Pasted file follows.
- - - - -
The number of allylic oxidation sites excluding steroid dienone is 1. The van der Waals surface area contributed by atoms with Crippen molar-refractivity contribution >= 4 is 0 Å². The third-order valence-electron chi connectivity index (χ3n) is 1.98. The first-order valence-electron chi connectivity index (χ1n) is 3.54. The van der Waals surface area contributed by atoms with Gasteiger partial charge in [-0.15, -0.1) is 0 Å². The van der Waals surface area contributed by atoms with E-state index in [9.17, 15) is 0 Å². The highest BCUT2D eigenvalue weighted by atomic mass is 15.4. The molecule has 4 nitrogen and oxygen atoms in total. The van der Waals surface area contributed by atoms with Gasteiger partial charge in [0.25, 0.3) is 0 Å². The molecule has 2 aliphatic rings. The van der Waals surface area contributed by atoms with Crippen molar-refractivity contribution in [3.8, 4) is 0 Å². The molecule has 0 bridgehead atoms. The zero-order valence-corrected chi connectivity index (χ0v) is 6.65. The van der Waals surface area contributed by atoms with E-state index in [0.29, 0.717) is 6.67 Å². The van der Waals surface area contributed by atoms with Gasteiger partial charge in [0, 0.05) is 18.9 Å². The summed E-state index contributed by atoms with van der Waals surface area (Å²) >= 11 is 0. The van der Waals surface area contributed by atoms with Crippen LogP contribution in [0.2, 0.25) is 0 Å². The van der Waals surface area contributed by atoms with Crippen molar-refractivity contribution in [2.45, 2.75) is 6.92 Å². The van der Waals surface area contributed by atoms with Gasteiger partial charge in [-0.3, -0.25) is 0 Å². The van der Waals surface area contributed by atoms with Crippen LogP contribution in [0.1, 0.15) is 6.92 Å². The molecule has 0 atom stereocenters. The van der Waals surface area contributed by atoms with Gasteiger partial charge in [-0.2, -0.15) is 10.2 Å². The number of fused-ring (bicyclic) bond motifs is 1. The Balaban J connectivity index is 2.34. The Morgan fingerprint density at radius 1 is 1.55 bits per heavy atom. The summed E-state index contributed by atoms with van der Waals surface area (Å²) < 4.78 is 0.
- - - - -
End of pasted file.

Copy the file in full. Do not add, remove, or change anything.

The number of allylic oxidation sites excluding steroid dienone is 1. The van der Waals surface area contributed by atoms with Crippen molar-refractivity contribution >= 4 is 0 Å². The third-order valence-electron chi connectivity index (χ3n) is 1.98. The first-order valence-electron chi connectivity index (χ1n) is 3.54. The van der Waals surface area contributed by atoms with Gasteiger partial charge in [-0.15, -0.1) is 0 Å². The van der Waals surface area contributed by atoms with E-state index in [9.17, 15) is 0 Å². The highest BCUT2D eigenvalue weighted by atomic mass is 15.4. The molecule has 4 nitrogen and oxygen atoms in total. The van der Waals surface area contributed by atoms with Gasteiger partial charge in [0.25, 0.3) is 0 Å². The molecule has 2 aliphatic rings. The van der Waals surface area contributed by atoms with Crippen molar-refractivity contribution in [3.8, 4) is 0 Å². The molecule has 0 bridgehead atoms. The zero-order valence-corrected chi connectivity index (χ0v) is 6.65. The van der Waals surface area contributed by atoms with E-state index in [0.29, 0.717) is 6.67 Å². The van der Waals surface area contributed by atoms with Gasteiger partial charge in [0, 0.05) is 18.9 Å². The summed E-state index contributed by atoms with van der Waals surface area (Å²) >= 11 is 0. The van der Waals surface area contributed by atoms with Crippen LogP contribution in [0.2, 0.25) is 0 Å². The van der Waals surface area contributed by atoms with Crippen molar-refractivity contribution in [2.45, 2.75) is 6.92 Å². The van der Waals surface area contributed by atoms with Gasteiger partial charge in [-0.3, -0.25) is 0 Å². The van der Waals surface area contributed by atoms with Crippen LogP contribution in [0.1, 0.15) is 6.92 Å². The molecule has 0 atom stereocenters. The van der Waals surface area contributed by atoms with Gasteiger partial charge in [-0.2, -0.15) is 10.2 Å². The number of fused-ring (bicyclic) bond motifs is 1. The Balaban J connectivity index is 2.34. The Morgan fingerprint density at radius 1 is 1.55 bits per heavy atom. The summed E-state index contributed by atoms with van der Waals surface area (Å²) < 4.78 is 0.